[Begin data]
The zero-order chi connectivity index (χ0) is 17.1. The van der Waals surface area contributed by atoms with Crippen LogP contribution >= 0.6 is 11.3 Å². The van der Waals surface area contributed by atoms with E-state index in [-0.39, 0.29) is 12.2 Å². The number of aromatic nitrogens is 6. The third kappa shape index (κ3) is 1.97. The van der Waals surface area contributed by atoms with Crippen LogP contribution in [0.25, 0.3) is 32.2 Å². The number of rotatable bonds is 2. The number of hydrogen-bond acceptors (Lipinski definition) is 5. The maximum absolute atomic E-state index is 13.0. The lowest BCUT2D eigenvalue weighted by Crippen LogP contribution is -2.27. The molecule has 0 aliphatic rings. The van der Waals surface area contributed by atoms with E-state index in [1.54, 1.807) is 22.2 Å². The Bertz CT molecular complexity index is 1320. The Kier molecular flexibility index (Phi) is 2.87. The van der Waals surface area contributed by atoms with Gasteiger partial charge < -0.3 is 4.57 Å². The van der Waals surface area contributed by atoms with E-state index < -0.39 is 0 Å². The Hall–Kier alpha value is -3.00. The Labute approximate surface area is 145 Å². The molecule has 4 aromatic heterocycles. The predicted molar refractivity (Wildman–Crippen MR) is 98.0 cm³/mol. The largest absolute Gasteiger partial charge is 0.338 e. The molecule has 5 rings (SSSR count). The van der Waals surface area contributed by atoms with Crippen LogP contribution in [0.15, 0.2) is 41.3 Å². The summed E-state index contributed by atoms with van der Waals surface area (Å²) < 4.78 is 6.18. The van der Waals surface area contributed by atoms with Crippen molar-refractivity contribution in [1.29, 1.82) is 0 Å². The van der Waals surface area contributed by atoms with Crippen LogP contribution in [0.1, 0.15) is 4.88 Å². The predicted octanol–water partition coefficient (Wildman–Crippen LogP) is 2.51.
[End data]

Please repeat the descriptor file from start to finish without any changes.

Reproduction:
The zero-order chi connectivity index (χ0) is 17.1. The van der Waals surface area contributed by atoms with Crippen LogP contribution >= 0.6 is 11.3 Å². The van der Waals surface area contributed by atoms with E-state index in [-0.39, 0.29) is 12.2 Å². The number of aromatic nitrogens is 6. The third kappa shape index (κ3) is 1.97. The van der Waals surface area contributed by atoms with Crippen LogP contribution in [0.25, 0.3) is 32.2 Å². The number of rotatable bonds is 2. The number of hydrogen-bond acceptors (Lipinski definition) is 5. The maximum absolute atomic E-state index is 13.0. The lowest BCUT2D eigenvalue weighted by Crippen LogP contribution is -2.27. The molecule has 0 aliphatic rings. The van der Waals surface area contributed by atoms with E-state index in [1.54, 1.807) is 22.2 Å². The Bertz CT molecular complexity index is 1320. The Kier molecular flexibility index (Phi) is 2.87. The van der Waals surface area contributed by atoms with Gasteiger partial charge < -0.3 is 4.57 Å². The van der Waals surface area contributed by atoms with E-state index < -0.39 is 0 Å². The Hall–Kier alpha value is -3.00. The Labute approximate surface area is 145 Å². The molecule has 4 aromatic heterocycles. The predicted molar refractivity (Wildman–Crippen MR) is 98.0 cm³/mol. The largest absolute Gasteiger partial charge is 0.338 e. The molecule has 5 rings (SSSR count). The van der Waals surface area contributed by atoms with Crippen LogP contribution in [0.15, 0.2) is 41.3 Å². The summed E-state index contributed by atoms with van der Waals surface area (Å²) < 4.78 is 6.18. The van der Waals surface area contributed by atoms with Crippen molar-refractivity contribution in [1.29, 1.82) is 0 Å². The van der Waals surface area contributed by atoms with Crippen LogP contribution in [0.1, 0.15) is 4.88 Å². The predicted octanol–water partition coefficient (Wildman–Crippen LogP) is 2.51.